Michael Westmacott started climbing at Oxford, scaling the Ashmolean Museum in an early exploit and placing an umbrella in the roof statue's hand.

Dons didn't seem to mind Corpus Christi walls being clambered, even when ancient crumbling stone thundered down into the quad.

The mathematics undergraduate had already served King and country by then, - he was seconded into the Indian Army where he learned Urdu and worked in reconstruction in the aftermath of war.

He enjoyed India and Burma, and had trekked in the north. There was no burning desire at that stage to conquer peaks.

Born and brought up in Devon, Michael recalls his first climbing trip to the Lakes. It came within a whisker of putting him off forever.

"We walked over Styhead Pass to Wasdale through snow. The first day I climbed, I went up Napes Needle. In retrospect, it was quite hard. Before that I had only climbed railways bridges and buildings in Oxford.

"It rained incessantly. It was so unpleasant I was ready to give it up by the end of the week.

"I went back to Oxford and realised climbing was really about the friends you make. They kept me going."

Ben Nevis provided good snow and ice training. Some of the routes were very challenging.

Danger adds spice, Michael explains, but obviously it should be minimised.

"I tackled fearlessly on the rugby pitch, but was always fairly fearful and careful in the mountains.

"You have to learn to control fear, put it on one side and concentrate all the more. Conquering fear gives satisfaction."

In a pair of old American Army boots, bought in North Burma, he tackled the Alps, becoming increasingly hooked on mountain exploration.

"In '52 we had just gone up one side of the Matterhorn and down the other, when a friend turned to me and said that was terrific. You know Everest is an awful slog and would need weeks of hard work, but I'd give anything to have a go'."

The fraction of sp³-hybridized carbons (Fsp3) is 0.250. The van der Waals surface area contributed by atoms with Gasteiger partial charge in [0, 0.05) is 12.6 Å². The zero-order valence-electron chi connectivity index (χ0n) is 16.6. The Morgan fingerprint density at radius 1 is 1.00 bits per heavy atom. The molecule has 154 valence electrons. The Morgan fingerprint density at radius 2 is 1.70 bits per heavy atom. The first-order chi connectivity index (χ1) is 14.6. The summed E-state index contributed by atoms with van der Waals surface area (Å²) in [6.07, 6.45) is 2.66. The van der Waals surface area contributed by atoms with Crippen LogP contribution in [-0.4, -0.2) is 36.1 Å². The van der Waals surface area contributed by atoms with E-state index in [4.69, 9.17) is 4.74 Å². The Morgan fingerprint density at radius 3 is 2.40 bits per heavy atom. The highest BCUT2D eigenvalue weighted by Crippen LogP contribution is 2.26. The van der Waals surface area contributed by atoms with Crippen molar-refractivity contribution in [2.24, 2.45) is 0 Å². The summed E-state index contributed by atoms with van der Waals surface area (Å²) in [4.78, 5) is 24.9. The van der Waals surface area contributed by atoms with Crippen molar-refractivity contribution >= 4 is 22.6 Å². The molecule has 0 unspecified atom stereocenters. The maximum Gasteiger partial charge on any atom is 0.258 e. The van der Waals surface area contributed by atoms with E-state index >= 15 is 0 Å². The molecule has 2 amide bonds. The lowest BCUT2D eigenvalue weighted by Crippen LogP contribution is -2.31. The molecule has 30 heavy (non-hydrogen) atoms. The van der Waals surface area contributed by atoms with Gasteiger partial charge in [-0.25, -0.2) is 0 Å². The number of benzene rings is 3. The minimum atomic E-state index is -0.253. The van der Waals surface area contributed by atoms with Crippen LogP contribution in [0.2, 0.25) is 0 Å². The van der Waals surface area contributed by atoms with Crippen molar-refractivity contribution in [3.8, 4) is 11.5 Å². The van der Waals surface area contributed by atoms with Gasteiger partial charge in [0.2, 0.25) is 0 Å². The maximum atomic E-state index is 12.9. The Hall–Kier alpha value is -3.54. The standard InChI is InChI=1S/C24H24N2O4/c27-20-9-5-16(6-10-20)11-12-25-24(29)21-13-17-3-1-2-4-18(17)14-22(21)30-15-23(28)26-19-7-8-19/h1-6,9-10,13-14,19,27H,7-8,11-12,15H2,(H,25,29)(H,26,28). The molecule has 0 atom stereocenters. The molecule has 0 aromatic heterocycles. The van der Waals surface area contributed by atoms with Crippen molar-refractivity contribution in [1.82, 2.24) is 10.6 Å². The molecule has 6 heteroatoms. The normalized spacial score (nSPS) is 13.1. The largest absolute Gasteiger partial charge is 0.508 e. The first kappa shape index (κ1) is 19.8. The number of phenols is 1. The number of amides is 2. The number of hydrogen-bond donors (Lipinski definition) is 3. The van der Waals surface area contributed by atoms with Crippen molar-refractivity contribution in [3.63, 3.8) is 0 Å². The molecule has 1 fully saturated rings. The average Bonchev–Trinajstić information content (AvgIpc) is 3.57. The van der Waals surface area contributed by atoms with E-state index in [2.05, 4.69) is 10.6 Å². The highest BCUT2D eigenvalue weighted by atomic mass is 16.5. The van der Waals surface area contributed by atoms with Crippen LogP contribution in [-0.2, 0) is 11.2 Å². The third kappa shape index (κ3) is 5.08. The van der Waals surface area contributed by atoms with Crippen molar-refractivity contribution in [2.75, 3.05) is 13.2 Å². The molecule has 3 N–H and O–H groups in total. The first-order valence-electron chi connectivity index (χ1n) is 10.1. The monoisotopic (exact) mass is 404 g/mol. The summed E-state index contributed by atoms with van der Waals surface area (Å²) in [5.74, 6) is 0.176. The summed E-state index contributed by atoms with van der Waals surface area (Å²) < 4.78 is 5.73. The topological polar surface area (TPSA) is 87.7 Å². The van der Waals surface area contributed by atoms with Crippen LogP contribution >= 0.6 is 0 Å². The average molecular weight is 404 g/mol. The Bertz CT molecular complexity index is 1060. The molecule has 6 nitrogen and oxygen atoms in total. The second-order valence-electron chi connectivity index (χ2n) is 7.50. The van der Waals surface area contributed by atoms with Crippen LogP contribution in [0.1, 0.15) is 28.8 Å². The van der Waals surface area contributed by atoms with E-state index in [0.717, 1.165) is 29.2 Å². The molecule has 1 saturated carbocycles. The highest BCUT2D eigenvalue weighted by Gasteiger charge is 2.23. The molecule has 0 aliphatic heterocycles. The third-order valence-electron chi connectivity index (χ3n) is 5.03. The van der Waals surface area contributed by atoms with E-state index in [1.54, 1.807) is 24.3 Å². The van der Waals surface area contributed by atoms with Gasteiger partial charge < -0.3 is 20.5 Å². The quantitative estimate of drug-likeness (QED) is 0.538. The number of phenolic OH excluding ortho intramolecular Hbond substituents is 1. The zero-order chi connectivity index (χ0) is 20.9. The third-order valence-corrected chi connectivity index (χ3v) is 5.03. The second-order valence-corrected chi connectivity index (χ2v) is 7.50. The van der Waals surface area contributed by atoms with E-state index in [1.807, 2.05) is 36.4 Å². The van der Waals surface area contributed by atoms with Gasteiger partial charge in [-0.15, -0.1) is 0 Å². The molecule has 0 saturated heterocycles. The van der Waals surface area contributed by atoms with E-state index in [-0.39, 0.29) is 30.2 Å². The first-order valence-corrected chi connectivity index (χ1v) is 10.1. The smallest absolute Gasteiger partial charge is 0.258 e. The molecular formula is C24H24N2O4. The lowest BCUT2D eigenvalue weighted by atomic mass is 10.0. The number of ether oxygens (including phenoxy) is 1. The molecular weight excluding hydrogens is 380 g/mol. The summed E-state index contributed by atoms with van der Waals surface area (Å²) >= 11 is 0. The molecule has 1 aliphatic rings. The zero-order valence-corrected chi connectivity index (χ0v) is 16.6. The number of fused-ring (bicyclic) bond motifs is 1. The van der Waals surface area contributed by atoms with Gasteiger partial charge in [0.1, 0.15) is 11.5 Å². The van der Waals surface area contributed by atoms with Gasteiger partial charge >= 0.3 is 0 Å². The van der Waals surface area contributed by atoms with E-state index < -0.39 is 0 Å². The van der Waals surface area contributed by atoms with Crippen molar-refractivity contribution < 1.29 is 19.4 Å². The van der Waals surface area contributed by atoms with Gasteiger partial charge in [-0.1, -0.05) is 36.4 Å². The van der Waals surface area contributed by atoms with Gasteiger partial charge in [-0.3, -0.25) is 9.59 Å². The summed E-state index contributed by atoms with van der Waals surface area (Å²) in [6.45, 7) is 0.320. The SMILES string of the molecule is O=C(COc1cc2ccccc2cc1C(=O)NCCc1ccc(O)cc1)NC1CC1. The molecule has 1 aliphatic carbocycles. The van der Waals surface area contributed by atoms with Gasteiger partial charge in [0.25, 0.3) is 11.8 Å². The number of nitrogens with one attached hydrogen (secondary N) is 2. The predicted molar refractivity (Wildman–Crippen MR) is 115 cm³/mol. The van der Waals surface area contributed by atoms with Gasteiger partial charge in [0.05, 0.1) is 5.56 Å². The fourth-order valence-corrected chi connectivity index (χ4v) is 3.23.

Inspired, Michael wrote to the Royal Geographic Society to ask if his name could be considered for the following year's Everest expedition.

"Six years of war had left a gap; established climbers had not been doing much and a new generation was emerging.

"I got a letter asking me to attend an interview with Colonel Hunt. I was excited, and apprehensive. He was a colonel and I had been a humble lieutenant.

"I need not have worried, from the moment we met he was a friend. He was a remarkable man. If I'd been refused a place, I would have rather taken it from John Hunt than anyone else."

Working as a statistician in the first agricultural research station in the world, Michael was prepared to give up his job if necessary to get to Everest.

When word came of his selection, he went with his employer's grace - and half pay.

"My family was quite excited. It stopped my father saying climbing again, don't know what's got into you'. If mother was worried, she contained herself."

There was only one training weekend in North Wales before Michael set sail to India on February 12, with all the expedition's heavy equipment and six team members.

"Food was much better on board than at home, where rationing was still going on. We tried to keep ourselves fit over the next 17 days, running around the deck and swimming in the tiny pool."

They travelled on by rail and road until tracks petered out at Kathmandu. Ten tons of gear had to be strapped to an aerial runway, before being distributed among 400 porters.

"We had been met by the British Ambassador's car in Kathmandu. There were only six cars in total then."

Speaking Urdu, one of Michael's early tasks was to take responsibility for the first contingent of 200 porters. The other 200 followed on a day behind.

"I loved the sights and sounds and smells of Kathmandu. Sadly, there was no time to look at it properly. It had already taken from February 12 to March 7 or 8 to get there.

"When I met Tensing I took to him straight away. He didn't have much English so we spoke in Urdu."

It took 17 days to walk the 120 miles to base camp. They arrived on April 12, Michael's 28th birthday.

The saga of supreme daring and exploration will be relived on Thursday.

Michael will go through his part in a five-minute slot. In a lifetime of climbing there have been no further Everest attempts. The man who finished his career working for Shell International "looking after Singapore and Thailand", says he has been "very privileged and very lucky".